TABLE 1
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Table 1. Prevalence of major depression in patients with active CS (adapted from Sonino and Fava, 2001).

A significant percentage (66%) of CS patients reported generalized anxiety or panic disorders more frequently described in the chronic and advanced stage of active hypercortisolism (Starkman et al., 1981; Starkman, 2013). Also bipolar disorders including maniac and hypomaniac episodes have been observed in about 30% of CS patients and may represent an early manifestation of CS (Haskett, 1985; Hudson et al., 1987).

Neurocognitive impairment has been reported in about two thirds of CS patients with variable degrees from mild to severe (Whelan et al., 1980). An impairment of memory has been reported in 83% of CS patients, consisting of difficulty in processing new information and forgetfulness of information such as appointments, names of people, location of objects, important dates in their personal, and/or medical histories (Starkman et al., 1981; Starkman, 2013). Impaired concentration has been reported in 66% of CS patients that particularly complain of mind-wandering when reading, watching television and during the course of conversations, a decreased ability to “focus their minds” and more in general inattention, distractibility, shortened attention span, difficulties with reasoning ability, and comprehension (Starkman et al., 1981; Starkman, 2013). Moreover, disturbances in “thinking” may occur. Indeed, patients with CS can experience episodes of rapid and scattered thinking, or slow thinking with blocks, that are described as a mind, which suddenly “becomes blank” (Starkman, 2013). In addition, impairment in verbal control, non-verbal, visual, and spatial abilities has also been reported in CS patients (Starkman et al., 1981; Sonino and Fava, 2001; Starkman, 2013).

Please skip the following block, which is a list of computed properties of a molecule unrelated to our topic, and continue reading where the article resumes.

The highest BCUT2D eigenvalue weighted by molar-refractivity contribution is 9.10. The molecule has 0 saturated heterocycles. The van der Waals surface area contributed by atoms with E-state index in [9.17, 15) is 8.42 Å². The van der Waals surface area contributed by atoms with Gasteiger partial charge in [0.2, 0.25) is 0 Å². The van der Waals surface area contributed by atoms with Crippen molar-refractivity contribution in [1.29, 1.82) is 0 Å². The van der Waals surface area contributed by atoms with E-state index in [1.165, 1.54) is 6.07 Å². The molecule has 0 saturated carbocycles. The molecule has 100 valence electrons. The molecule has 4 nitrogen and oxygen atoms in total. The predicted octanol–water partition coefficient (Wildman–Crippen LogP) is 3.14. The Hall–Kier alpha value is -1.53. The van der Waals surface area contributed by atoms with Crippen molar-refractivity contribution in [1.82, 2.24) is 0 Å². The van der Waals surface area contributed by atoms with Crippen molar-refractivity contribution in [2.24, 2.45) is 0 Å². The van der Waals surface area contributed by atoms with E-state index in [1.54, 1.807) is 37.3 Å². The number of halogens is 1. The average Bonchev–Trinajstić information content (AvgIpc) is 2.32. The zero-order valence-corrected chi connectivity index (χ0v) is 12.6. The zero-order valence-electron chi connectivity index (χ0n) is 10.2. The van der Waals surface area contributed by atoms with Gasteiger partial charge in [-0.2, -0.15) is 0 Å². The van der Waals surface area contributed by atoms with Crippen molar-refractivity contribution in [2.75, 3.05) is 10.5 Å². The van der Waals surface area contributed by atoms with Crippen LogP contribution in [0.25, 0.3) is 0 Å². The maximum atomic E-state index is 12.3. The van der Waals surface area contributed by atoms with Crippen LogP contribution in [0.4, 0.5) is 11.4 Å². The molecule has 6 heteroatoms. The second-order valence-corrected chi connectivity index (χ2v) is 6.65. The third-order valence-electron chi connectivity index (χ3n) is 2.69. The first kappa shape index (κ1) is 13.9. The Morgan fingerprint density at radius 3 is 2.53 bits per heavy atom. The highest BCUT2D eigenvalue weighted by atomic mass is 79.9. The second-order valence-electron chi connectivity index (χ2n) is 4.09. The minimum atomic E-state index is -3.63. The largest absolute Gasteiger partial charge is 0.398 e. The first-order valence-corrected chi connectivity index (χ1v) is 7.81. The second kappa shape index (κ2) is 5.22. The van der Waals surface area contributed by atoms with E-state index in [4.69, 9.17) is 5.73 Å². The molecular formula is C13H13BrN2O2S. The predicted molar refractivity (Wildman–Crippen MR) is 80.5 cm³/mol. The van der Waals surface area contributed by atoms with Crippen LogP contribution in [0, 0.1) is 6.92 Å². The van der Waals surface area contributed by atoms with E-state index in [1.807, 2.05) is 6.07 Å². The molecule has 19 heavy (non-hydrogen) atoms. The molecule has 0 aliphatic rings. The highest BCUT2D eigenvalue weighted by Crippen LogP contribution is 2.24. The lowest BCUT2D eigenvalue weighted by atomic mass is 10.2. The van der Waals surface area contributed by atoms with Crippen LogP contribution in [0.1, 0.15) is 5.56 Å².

Neuropsychiatric Disorders after Disease Remission